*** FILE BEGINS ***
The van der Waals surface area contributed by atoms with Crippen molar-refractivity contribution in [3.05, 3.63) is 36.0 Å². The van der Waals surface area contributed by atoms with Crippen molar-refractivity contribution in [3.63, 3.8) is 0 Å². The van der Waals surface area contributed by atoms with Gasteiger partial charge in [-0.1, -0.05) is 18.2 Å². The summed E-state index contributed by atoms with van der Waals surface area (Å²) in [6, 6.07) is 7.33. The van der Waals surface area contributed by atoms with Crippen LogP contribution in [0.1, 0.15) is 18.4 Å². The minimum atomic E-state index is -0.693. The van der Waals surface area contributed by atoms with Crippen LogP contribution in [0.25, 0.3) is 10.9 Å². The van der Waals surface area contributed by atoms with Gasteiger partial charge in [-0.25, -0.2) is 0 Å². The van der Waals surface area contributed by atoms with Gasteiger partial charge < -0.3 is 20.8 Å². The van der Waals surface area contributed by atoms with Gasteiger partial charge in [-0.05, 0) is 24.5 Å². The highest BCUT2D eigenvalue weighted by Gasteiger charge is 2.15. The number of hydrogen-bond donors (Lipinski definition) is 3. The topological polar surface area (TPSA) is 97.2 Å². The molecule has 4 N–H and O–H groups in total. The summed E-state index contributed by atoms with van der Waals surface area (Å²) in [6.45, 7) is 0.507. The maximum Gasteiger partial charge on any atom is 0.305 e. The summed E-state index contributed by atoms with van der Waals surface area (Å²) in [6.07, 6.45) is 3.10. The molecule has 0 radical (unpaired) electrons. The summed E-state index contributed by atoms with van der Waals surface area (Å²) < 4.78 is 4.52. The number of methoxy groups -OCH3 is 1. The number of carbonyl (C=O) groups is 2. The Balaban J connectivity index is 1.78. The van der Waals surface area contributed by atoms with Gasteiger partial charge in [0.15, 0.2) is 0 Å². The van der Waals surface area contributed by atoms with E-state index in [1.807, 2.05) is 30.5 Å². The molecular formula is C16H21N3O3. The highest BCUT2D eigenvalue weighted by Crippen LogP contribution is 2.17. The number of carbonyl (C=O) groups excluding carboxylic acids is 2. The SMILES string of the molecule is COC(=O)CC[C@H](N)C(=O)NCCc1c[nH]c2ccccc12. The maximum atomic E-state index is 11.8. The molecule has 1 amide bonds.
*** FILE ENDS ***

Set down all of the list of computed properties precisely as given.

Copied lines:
The van der Waals surface area contributed by atoms with Crippen molar-refractivity contribution in [3.05, 3.63) is 36.0 Å². The van der Waals surface area contributed by atoms with Crippen molar-refractivity contribution in [3.63, 3.8) is 0 Å². The van der Waals surface area contributed by atoms with Gasteiger partial charge in [-0.1, -0.05) is 18.2 Å². The summed E-state index contributed by atoms with van der Waals surface area (Å²) in [6, 6.07) is 7.33. The van der Waals surface area contributed by atoms with Crippen LogP contribution in [0.1, 0.15) is 18.4 Å². The minimum atomic E-state index is -0.693. The van der Waals surface area contributed by atoms with Crippen LogP contribution in [0.25, 0.3) is 10.9 Å². The van der Waals surface area contributed by atoms with Gasteiger partial charge in [-0.25, -0.2) is 0 Å². The van der Waals surface area contributed by atoms with Gasteiger partial charge < -0.3 is 20.8 Å². The van der Waals surface area contributed by atoms with Gasteiger partial charge in [-0.05, 0) is 24.5 Å². The highest BCUT2D eigenvalue weighted by Gasteiger charge is 2.15. The number of hydrogen-bond donors (Lipinski definition) is 3. The topological polar surface area (TPSA) is 97.2 Å². The molecule has 4 N–H and O–H groups in total. The summed E-state index contributed by atoms with van der Waals surface area (Å²) in [6.45, 7) is 0.507. The maximum Gasteiger partial charge on any atom is 0.305 e. The summed E-state index contributed by atoms with van der Waals surface area (Å²) in [6.07, 6.45) is 3.10. The molecule has 0 radical (unpaired) electrons. The summed E-state index contributed by atoms with van der Waals surface area (Å²) < 4.78 is 4.52. The number of methoxy groups -OCH3 is 1. The number of carbonyl (C=O) groups is 2. The Balaban J connectivity index is 1.78. The van der Waals surface area contributed by atoms with Gasteiger partial charge in [0.15, 0.2) is 0 Å². The van der Waals surface area contributed by atoms with E-state index in [1.807, 2.05) is 30.5 Å². The molecular formula is C16H21N3O3. The highest BCUT2D eigenvalue weighted by Crippen LogP contribution is 2.17. The number of carbonyl (C=O) groups excluding carboxylic acids is 2. The SMILES string of the molecule is COC(=O)CC[C@H](N)C(=O)NCCc1c[nH]c2ccccc12. The maximum atomic E-state index is 11.8. The molecule has 1 amide bonds.